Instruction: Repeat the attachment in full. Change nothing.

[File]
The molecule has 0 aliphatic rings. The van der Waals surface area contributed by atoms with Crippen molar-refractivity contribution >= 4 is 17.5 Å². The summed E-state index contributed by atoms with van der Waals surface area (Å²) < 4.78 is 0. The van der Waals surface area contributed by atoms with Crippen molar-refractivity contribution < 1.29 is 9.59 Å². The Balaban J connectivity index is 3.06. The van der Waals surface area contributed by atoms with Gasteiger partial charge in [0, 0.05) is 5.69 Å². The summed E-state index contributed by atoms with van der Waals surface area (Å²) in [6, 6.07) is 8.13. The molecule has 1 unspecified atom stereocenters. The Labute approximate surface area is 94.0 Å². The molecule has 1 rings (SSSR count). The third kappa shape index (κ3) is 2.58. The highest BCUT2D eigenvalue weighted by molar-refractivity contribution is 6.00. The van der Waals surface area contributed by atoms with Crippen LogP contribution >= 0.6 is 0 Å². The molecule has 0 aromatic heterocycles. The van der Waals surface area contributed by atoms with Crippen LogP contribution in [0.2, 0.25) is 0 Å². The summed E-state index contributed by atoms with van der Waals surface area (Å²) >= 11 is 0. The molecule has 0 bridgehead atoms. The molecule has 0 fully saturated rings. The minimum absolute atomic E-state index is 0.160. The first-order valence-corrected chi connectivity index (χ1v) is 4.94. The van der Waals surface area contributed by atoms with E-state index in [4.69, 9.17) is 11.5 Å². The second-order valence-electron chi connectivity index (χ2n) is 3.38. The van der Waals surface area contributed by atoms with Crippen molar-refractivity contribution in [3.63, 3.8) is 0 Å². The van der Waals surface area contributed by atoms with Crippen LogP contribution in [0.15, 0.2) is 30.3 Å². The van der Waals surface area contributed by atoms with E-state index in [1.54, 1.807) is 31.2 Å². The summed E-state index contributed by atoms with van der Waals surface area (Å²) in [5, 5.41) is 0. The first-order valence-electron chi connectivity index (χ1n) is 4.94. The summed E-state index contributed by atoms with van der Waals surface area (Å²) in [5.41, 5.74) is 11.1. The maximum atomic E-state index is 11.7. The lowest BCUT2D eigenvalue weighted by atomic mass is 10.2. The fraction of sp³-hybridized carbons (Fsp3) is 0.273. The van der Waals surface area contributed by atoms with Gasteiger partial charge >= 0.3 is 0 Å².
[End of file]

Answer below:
The molecule has 0 aliphatic rings. The van der Waals surface area contributed by atoms with Crippen molar-refractivity contribution >= 4 is 17.5 Å². The summed E-state index contributed by atoms with van der Waals surface area (Å²) < 4.78 is 0. The van der Waals surface area contributed by atoms with Crippen molar-refractivity contribution < 1.29 is 9.59 Å². The Balaban J connectivity index is 3.06. The van der Waals surface area contributed by atoms with Gasteiger partial charge in [0, 0.05) is 5.69 Å². The summed E-state index contributed by atoms with van der Waals surface area (Å²) in [6, 6.07) is 8.13. The molecule has 1 unspecified atom stereocenters. The Labute approximate surface area is 94.0 Å². The molecule has 1 rings (SSSR count). The third kappa shape index (κ3) is 2.58. The highest BCUT2D eigenvalue weighted by molar-refractivity contribution is 6.00. The van der Waals surface area contributed by atoms with Crippen LogP contribution >= 0.6 is 0 Å². The molecule has 0 aromatic heterocycles. The van der Waals surface area contributed by atoms with Crippen LogP contribution in [0.2, 0.25) is 0 Å². The summed E-state index contributed by atoms with van der Waals surface area (Å²) >= 11 is 0. The molecule has 0 bridgehead atoms. The molecule has 0 fully saturated rings. The minimum absolute atomic E-state index is 0.160. The first-order valence-corrected chi connectivity index (χ1v) is 4.94. The van der Waals surface area contributed by atoms with E-state index in [4.69, 9.17) is 11.5 Å². The second-order valence-electron chi connectivity index (χ2n) is 3.38. The van der Waals surface area contributed by atoms with Crippen molar-refractivity contribution in [3.63, 3.8) is 0 Å². The van der Waals surface area contributed by atoms with Crippen LogP contribution in [0.15, 0.2) is 30.3 Å². The van der Waals surface area contributed by atoms with E-state index in [1.54, 1.807) is 31.2 Å². The summed E-state index contributed by atoms with van der Waals surface area (Å²) in [5, 5.41) is 0. The first-order valence-electron chi connectivity index (χ1n) is 4.94. The summed E-state index contributed by atoms with van der Waals surface area (Å²) in [5.41, 5.74) is 11.1. The maximum atomic E-state index is 11.7. The lowest BCUT2D eigenvalue weighted by atomic mass is 10.2. The fraction of sp³-hybridized carbons (Fsp3) is 0.273. The van der Waals surface area contributed by atoms with Gasteiger partial charge >= 0.3 is 0 Å².